“Trump’s challenge,” Conant added, “is that with every loss, his opposition grows stronger.”
Indeed, as Trump-backed candidates flailed, Florida Gov. Ron DeSantis, a potential 2024 presidential rival who Trump did not endorse, scored a resounding victory.
But for Democrats, a could-have-been-worse election night was not the same as a great one.
With several key races still too early to call, the Republican Party may still win control the House of Representatives for the next two years of Biden’s presidency. And with that, the GOP could block the passage of any meaningful legislation while launching independent investigations — even impeachment proceedings — with impunity.
And while the Democrats avoided a political wipeout, some of the places they lost exposed deepening cracks in the racially diverse working-class coalition that has fueled their victories for years. It may be weeks or months before the exact extent of those cracks is known, but there is little doubt they are there.
Look no further than south Florida’s Miami-Dade County, an overwhelmingly Hispanic former Democratic stronghold that Gov. Ron DeSantis, a Republican, won as he cruised to reelection. Without Miami-Dade, Democrats have little path to future victories in a state that has been a perennial presidential battleground.
“It’s just a reality. There’s a universe of Latinos and African Americans who are voting Republican at a higher level for lots of reasons,” said Democratic pollster John Anzalone, whose clients include Biden.
Democrats also lost suburban voters across New York and Virginia. In other districts, their candidates eked out victories in districts Biden had carried easily. They lost Hispanic communities across south Texas. And they lost in working-class regions across the Midwest, including Ohio, where moderate Democrat Tim Ryan failed to defeat Trump-backed Republican J.D. Vance.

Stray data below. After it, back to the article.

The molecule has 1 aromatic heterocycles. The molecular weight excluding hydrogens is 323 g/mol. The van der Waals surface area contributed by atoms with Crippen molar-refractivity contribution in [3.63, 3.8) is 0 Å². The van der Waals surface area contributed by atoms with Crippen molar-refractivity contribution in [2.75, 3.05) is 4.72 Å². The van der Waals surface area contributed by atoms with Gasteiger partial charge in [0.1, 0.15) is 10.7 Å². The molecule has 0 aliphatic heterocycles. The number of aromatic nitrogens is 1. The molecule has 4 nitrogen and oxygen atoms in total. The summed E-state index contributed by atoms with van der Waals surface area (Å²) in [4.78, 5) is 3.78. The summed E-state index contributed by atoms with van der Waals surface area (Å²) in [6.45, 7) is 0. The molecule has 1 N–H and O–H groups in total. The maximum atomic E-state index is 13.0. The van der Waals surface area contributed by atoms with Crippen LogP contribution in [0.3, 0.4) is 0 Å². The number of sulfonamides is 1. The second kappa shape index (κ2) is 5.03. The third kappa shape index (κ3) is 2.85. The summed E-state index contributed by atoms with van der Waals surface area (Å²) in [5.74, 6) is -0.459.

Overall, Democrats struggled to find a clear, compelling message, jumping from abortion to the economy to Social Security and back to abortion.
Even before polls closed, Third Way, a group led by moderate Democrats, issued an ominous warning about the party’s damaged brand.
“While it might be comforting to blame any midterm losses solely on historical trends … there is a much deeper problem at play,” Third Way wrote in a memo. “Ultimately, there is no way for Democrats to build and maintain winning coalitions without repairing their damaged brand, even in an era where Republican candidates are increasingly extreme and women’s fundamental rights are on the ballot.”
Despite such concerns, history suggests Democrats should have had a much worse night.
Trump’s GOP lost 40 House seats in the 2018 midterms. Former President Barack Obama’s party lost 63 in 2010. Going back to 1934, the party that occupies the White House has lost on average 28 House seats and four Senate seats.
“We can’t let the whiners and bedwetters win,” Anzalone said. “If you’re facing historically bad headwinds and should have major losses, but you’ve made these races incredibly close, then there are a lot of key races where the Democratic messaging was working.”
EDITOR’S NOTE — National Political Writer Steve Peoples has covered national politics for The Associated Press since 2011.